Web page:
briefly mentioned in some books on aquatic insects and then usually, only in their adult stage of life. - never
mind the fact far more pupae and larvae are eaten than the adults. The bottom line to what I'm writing is that
in the highly educated world of fly fishing for trout, for years anglers were ignorant of a major source of trout
food. As far as trout fishing in the Smokies is concerned, that's still the case my friends. Notice how often the
Little Black Caddis hatch is mentioned by the hot shot Smoky Mountain anglers this late winter and early
spring. If you know what your doing, you can catch more trout eating their pupae than you can imitating the
highly praised Quill Gordon mayfly. I'm not knocking the Quill Gordon hatch. I'm just saying, well, I think you
get the point.
The only problem with the book "Caddisflies", is that Gary did such a detailed and extensive job of covering
caddisflies, it was too involved to interest most anglers. During the late 1990's and early 2000's, several
other books were written about caddisflies. All of them were in a shorter, more condensed version. This all
resulted in many new fly patterns for caddisfly larvae, pupae and adults, a few of which have only recently
come on the fly shop market. As a matter of fact, "Perfect Fly" is the only company that has what you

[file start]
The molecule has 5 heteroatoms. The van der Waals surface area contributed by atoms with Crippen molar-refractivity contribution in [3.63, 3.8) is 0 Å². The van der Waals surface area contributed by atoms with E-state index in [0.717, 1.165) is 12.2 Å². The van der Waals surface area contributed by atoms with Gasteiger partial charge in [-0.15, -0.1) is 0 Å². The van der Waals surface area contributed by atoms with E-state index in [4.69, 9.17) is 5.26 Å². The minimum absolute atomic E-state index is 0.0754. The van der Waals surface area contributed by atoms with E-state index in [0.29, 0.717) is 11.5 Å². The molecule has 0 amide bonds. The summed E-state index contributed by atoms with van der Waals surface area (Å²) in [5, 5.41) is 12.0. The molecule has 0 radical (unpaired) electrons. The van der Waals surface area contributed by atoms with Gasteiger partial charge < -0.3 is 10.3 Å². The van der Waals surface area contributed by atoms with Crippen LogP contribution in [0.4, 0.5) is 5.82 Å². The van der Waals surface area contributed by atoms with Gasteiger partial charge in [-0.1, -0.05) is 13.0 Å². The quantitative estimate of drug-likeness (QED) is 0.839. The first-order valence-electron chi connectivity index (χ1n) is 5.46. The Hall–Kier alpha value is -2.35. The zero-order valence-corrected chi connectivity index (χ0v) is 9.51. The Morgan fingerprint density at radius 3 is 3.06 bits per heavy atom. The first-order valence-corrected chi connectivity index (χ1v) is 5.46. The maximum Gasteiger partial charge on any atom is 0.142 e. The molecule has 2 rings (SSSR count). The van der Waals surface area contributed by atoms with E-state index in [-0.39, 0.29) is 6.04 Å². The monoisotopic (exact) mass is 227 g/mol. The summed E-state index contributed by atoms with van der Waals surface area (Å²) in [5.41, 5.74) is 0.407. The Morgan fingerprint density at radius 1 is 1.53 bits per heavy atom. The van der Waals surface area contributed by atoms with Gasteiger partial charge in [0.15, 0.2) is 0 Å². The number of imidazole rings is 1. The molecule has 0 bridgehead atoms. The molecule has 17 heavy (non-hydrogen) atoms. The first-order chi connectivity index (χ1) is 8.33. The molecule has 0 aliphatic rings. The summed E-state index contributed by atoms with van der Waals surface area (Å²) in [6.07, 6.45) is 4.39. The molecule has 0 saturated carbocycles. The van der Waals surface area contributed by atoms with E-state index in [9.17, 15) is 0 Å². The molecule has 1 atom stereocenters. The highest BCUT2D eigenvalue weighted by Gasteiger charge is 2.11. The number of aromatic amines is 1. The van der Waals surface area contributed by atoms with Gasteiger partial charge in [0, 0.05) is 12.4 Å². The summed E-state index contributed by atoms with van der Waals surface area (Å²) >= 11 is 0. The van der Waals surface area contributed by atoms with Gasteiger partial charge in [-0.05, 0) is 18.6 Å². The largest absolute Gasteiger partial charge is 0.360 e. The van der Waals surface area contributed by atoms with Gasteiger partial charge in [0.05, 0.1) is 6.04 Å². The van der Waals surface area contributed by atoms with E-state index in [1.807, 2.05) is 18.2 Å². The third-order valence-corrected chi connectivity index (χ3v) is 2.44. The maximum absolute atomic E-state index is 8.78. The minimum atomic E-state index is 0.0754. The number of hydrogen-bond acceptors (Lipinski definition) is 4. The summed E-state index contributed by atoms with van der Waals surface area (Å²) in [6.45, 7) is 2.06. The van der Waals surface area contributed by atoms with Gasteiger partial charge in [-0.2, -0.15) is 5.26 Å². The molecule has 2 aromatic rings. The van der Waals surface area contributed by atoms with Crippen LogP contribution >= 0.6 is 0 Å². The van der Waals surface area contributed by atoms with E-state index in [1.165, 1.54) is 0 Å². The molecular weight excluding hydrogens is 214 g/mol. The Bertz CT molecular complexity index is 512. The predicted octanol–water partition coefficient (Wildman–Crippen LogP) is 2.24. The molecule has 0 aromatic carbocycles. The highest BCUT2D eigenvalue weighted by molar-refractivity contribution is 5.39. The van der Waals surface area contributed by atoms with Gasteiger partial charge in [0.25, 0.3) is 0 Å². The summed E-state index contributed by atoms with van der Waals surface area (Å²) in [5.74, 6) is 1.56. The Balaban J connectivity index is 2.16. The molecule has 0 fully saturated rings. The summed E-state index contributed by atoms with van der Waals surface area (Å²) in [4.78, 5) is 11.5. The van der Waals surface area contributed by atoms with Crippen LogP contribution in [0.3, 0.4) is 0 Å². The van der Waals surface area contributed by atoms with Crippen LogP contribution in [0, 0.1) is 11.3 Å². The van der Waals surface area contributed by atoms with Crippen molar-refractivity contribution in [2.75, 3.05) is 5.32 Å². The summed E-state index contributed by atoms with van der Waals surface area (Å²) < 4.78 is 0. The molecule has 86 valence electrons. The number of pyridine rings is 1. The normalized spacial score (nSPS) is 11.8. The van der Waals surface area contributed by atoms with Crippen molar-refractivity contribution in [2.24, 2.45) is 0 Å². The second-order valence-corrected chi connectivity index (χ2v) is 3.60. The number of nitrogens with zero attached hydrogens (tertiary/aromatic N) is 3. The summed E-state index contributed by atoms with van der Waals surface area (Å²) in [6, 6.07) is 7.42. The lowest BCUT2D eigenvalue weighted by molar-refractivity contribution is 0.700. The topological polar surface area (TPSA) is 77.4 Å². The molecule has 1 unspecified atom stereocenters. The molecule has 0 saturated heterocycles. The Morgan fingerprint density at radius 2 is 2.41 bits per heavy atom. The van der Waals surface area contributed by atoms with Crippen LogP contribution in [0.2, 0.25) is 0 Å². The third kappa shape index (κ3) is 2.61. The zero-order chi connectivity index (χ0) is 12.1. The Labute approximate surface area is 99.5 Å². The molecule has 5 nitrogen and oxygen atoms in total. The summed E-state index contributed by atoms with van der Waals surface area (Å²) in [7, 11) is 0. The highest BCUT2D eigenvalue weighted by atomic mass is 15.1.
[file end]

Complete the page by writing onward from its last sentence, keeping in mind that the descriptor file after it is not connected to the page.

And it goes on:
could rightly call a full selection of flies that covers most all of the important species of
caddisflies in each stage of life that trout eat.
I have also noticed many of the fly shops have changed their fly setup over the past dozen or so years. Many
of them have added a separate section for flies that imitate larvae. This day in time, most all of the large,
online stores have their flies classified correctly. My "The Fly Shop" catalog came yesterday and it had it
right and has had it right for some time. Cabelas is another one that has their flies classified like they should
be. A few of the mom and pop fly shops have it right but most of them still call their flies that imitate larvae,
Up until the last few years, to most mom and pop fly shops, caddisflies were just brown ones, tan ones and
green ones, etc. Although fly fishing has been around for centuries, it has only been within the last twenty
years that fly anglers knew much of anything about aquatic insects.
I won't get into the caddisfly pupae and fly shops. I'll leave that for another article. The next time you walk in a
fly shop, ask them to see their caddisfly pupae imitations. You may get directed to the nearest Adult Sex
Get started fly fishing for trout the right way and call a nymph a nymph and a larva a larva. You will be
ahead of most fly shop experts from the get go.
Copyright 2013 James Marsh
New Schedule of Daily Articles
Mondays: Weather and Stream Conditions
Forecast - Coming Week
Tuesdays: Fly Fishing Strategies - Which
Flies To Use - Coming Week
Wednesday: Fishing Tales
Thursday: Smoky Mountains Fishing Report
Friday: Getting Started
Saturday: Fly Fishing School
Sunday: This Week's Featured Trout Food